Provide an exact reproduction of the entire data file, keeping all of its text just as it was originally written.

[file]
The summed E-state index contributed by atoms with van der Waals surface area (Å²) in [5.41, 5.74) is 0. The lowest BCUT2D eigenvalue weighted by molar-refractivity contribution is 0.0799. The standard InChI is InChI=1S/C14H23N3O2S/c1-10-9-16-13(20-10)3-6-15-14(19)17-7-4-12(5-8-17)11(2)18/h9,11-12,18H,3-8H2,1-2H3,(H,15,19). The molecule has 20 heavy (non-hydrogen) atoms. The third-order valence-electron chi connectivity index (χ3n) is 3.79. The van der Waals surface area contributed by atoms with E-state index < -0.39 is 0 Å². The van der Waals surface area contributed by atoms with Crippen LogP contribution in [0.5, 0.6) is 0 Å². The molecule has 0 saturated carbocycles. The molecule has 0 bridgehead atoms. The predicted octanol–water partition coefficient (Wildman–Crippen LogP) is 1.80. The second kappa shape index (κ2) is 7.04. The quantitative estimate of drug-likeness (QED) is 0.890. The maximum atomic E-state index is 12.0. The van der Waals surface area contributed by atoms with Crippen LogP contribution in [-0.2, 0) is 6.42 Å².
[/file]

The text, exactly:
The summed E-state index contributed by atoms with van der Waals surface area (Å²) in [5.41, 5.74) is 0. The lowest BCUT2D eigenvalue weighted by molar-refractivity contribution is 0.0799. The standard InChI is InChI=1S/C14H23N3O2S/c1-10-9-16-13(20-10)3-6-15-14(19)17-7-4-12(5-8-17)11(2)18/h9,11-12,18H,3-8H2,1-2H3,(H,15,19). The molecule has 20 heavy (non-hydrogen) atoms. The third-order valence-electron chi connectivity index (χ3n) is 3.79. The van der Waals surface area contributed by atoms with E-state index < -0.39 is 0 Å². The van der Waals surface area contributed by atoms with Crippen LogP contribution in [0.5, 0.6) is 0 Å². The molecule has 0 saturated carbocycles. The molecule has 0 bridgehead atoms. The predicted octanol–water partition coefficient (Wildman–Crippen LogP) is 1.80. The second kappa shape index (κ2) is 7.04. The quantitative estimate of drug-likeness (QED) is 0.890. The maximum atomic E-state index is 12.0. The van der Waals surface area contributed by atoms with Crippen LogP contribution in [-0.2, 0) is 6.42 Å².